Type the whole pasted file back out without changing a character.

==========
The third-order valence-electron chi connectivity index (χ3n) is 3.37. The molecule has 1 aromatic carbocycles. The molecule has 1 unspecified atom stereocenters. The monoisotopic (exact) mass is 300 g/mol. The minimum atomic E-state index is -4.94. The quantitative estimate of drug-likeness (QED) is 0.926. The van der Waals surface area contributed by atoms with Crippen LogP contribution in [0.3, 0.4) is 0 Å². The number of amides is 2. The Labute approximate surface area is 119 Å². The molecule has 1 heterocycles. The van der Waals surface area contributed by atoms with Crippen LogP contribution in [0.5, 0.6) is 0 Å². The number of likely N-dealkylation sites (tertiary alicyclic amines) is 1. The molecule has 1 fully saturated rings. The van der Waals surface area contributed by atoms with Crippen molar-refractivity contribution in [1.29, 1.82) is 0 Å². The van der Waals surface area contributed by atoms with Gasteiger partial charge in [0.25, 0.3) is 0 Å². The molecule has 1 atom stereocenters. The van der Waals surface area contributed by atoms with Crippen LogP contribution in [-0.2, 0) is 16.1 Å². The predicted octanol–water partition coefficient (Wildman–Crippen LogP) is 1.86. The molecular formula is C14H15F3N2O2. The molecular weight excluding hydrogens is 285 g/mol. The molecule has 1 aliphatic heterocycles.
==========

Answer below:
The third-order valence-electron chi connectivity index (χ3n) is 3.37. The molecule has 1 aromatic carbocycles. The molecule has 1 unspecified atom stereocenters. The monoisotopic (exact) mass is 300 g/mol. The minimum atomic E-state index is -4.94. The quantitative estimate of drug-likeness (QED) is 0.926. The van der Waals surface area contributed by atoms with Crippen LogP contribution in [0.3, 0.4) is 0 Å². The number of amides is 2. The Labute approximate surface area is 119 Å². The molecule has 1 heterocycles. The van der Waals surface area contributed by atoms with Crippen LogP contribution in [0.5, 0.6) is 0 Å². The number of likely N-dealkylation sites (tertiary alicyclic amines) is 1. The molecule has 1 fully saturated rings. The van der Waals surface area contributed by atoms with Crippen molar-refractivity contribution in [1.29, 1.82) is 0 Å². The van der Waals surface area contributed by atoms with Gasteiger partial charge in [0.25, 0.3) is 0 Å². The molecule has 1 atom stereocenters. The van der Waals surface area contributed by atoms with Crippen LogP contribution in [-0.2, 0) is 16.1 Å². The predicted octanol–water partition coefficient (Wildman–Crippen LogP) is 1.86. The molecular formula is C14H15F3N2O2. The molecular weight excluding hydrogens is 285 g/mol. The molecule has 1 aliphatic heterocycles.